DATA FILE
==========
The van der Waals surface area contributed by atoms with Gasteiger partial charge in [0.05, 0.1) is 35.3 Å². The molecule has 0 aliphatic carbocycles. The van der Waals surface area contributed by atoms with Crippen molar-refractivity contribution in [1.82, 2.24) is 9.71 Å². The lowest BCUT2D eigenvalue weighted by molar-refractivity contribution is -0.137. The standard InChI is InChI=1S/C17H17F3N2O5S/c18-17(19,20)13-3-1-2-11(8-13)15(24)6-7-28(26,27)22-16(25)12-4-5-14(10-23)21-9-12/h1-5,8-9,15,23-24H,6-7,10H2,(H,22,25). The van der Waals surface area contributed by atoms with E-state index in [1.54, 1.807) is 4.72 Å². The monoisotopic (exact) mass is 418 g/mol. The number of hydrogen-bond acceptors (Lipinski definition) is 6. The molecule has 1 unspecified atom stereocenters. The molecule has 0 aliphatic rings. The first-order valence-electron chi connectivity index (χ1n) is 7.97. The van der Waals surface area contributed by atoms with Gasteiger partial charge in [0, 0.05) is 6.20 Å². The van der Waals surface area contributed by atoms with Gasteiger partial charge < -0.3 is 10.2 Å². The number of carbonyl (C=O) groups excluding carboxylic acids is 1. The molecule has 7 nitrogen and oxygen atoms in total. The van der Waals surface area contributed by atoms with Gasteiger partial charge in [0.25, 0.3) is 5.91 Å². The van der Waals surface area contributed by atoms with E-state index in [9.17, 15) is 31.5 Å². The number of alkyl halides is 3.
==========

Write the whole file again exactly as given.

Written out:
The van der Waals surface area contributed by atoms with Gasteiger partial charge in [0.05, 0.1) is 35.3 Å². The molecule has 0 aliphatic carbocycles. The van der Waals surface area contributed by atoms with Crippen molar-refractivity contribution in [1.82, 2.24) is 9.71 Å². The lowest BCUT2D eigenvalue weighted by molar-refractivity contribution is -0.137. The standard InChI is InChI=1S/C17H17F3N2O5S/c18-17(19,20)13-3-1-2-11(8-13)15(24)6-7-28(26,27)22-16(25)12-4-5-14(10-23)21-9-12/h1-5,8-9,15,23-24H,6-7,10H2,(H,22,25). The van der Waals surface area contributed by atoms with E-state index in [1.54, 1.807) is 4.72 Å². The monoisotopic (exact) mass is 418 g/mol. The number of hydrogen-bond acceptors (Lipinski definition) is 6. The molecule has 1 unspecified atom stereocenters. The molecule has 0 aliphatic rings. The first-order valence-electron chi connectivity index (χ1n) is 7.97. The van der Waals surface area contributed by atoms with Gasteiger partial charge in [0, 0.05) is 6.20 Å². The van der Waals surface area contributed by atoms with Gasteiger partial charge < -0.3 is 10.2 Å². The number of carbonyl (C=O) groups excluding carboxylic acids is 1. The molecule has 7 nitrogen and oxygen atoms in total. The van der Waals surface area contributed by atoms with Gasteiger partial charge in [0.25, 0.3) is 5.91 Å². The van der Waals surface area contributed by atoms with E-state index in [9.17, 15) is 31.5 Å². The number of alkyl halides is 3.